NPR's Steve Inskeep interviews the speaker of Iran's Parliament on the nuclear deal, which is under review by lawmakers in the U.S. and Iran.
During the Great Depression, up to two million Mexicans and Mexican-Americans were expelled from the U.S. Research suggests that more than half were U.S.-born citizens.
The deportation of thousands of Colombians from Venezuela and the sealing of the border is provoking chaos. Throngs of deportees are crowding into shelters, families have been separated, and the normally bustling frontier outpost of Villa del Rosario is a ghost town.
NPR takes a look at the Europe-wide response to the migrant crisis. British Prime Minister David Cameron announced Monday the U.K. will accept 20,000 Syrian refugees over the next five years.
After decades of violence and corruption in Baghdad, protesters have put their faith in peaceful demonstration to bring change.
NPR's Audie Cornish speaks with Joshua Landis, director of the Center for Middle East Studies at the University of Oklahoma, about how highly educated Syrians are leaving their country.
NPR's Audie Cornish speaks to Andrew Selee of the Woodrow Wilson Center about a new report that contradicts the Mexican government's official narrative on how 43 students were killed last year.
President Obama signed an executive order Monday giving up to seven paid sick days a year to employees of federal contractors. The White House says this could benefit around 300,000 workers.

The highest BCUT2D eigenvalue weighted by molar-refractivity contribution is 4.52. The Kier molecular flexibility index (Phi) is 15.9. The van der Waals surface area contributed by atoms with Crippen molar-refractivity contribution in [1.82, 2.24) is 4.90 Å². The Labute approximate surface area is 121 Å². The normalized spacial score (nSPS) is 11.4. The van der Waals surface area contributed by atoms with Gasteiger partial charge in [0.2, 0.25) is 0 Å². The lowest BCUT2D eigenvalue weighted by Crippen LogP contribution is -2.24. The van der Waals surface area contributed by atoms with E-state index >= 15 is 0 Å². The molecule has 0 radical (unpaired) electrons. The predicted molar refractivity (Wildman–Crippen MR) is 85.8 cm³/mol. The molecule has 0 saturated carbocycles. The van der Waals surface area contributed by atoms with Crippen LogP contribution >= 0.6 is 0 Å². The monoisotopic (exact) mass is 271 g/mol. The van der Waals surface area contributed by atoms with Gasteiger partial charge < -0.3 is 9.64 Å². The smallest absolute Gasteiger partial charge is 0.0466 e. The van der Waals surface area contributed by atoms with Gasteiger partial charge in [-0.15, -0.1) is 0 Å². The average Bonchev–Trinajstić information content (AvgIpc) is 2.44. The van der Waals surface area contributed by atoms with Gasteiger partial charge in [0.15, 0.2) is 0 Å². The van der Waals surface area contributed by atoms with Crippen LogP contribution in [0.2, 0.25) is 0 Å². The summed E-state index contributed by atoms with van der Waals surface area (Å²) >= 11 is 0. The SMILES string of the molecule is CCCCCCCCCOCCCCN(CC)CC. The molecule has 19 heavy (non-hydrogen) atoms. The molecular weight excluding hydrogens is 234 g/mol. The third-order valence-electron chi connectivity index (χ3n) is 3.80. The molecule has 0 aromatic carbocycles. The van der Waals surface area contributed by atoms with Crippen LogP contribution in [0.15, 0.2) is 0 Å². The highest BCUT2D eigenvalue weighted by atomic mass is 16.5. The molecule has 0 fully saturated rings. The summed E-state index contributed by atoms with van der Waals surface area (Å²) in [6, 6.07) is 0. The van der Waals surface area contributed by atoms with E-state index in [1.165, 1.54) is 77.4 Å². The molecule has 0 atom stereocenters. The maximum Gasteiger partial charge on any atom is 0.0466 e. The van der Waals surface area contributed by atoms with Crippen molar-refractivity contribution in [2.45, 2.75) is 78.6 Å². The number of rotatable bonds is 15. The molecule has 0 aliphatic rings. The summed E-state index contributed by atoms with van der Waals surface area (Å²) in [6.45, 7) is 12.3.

Politics mixed with picnics and parades Monday as the candidates fanned out for an end of summer blitz of campaigning. Many discussed jobs — an issue that tops just about every voter's list.
"This will give about 300,000 working Americans access to paid sick leave for the first time," President Obama said after signing an executive order.
Enjoy your Labor Day holiday because as soon as it's over, the political season will be kicked up a notch.
The U.S. has controlled the naval base for more than a century and sends Cuba annual rent check of just over $4,000. And each year since the Castros took over, the Cubans refuse to cash it.
Lawrence Lessig is running on a singular platform. If elected, he vows to expand voting access, ban gerrymandering and institute campaign finance reform — then resign.
The biggest conventional names in American politics — Clinton and Bush — have stumbled this summer as Americans look to channel their frustrations through unconventional outsiders.
Donald Trump struggled through a foreign policy interview wast week, and Hillary Clinton apologized for her private email server. NPR's Linda Wertheimer discusses politics with correspondent Domenico Montanaro.
The former Florida governor and 2016 Republican presidential candidate says he's his own man, but his brother George W. Bush will pitch in at a campaign fundraiser this week.
Speaking in New Hampshire, Clinton tied the themes of her 1995 speech to her 2016 campaign.
The blaze broke out at about 3:30 a.m. on Friday at the Planned Parenthood clinic in Pullman, which had been targeted by anti-abortion protesters last month.
Kim Davis was put behind bars earlier this week for refusing to comply with a federal court order to issue marriage licenses to same-sex couples.
When Congress returns from summer recess Tuesday, it will tackle the Iran nuclear deal, but that won't be its only big issue. NPR's Scott Simon gets the details from correspondent Scott Horsley.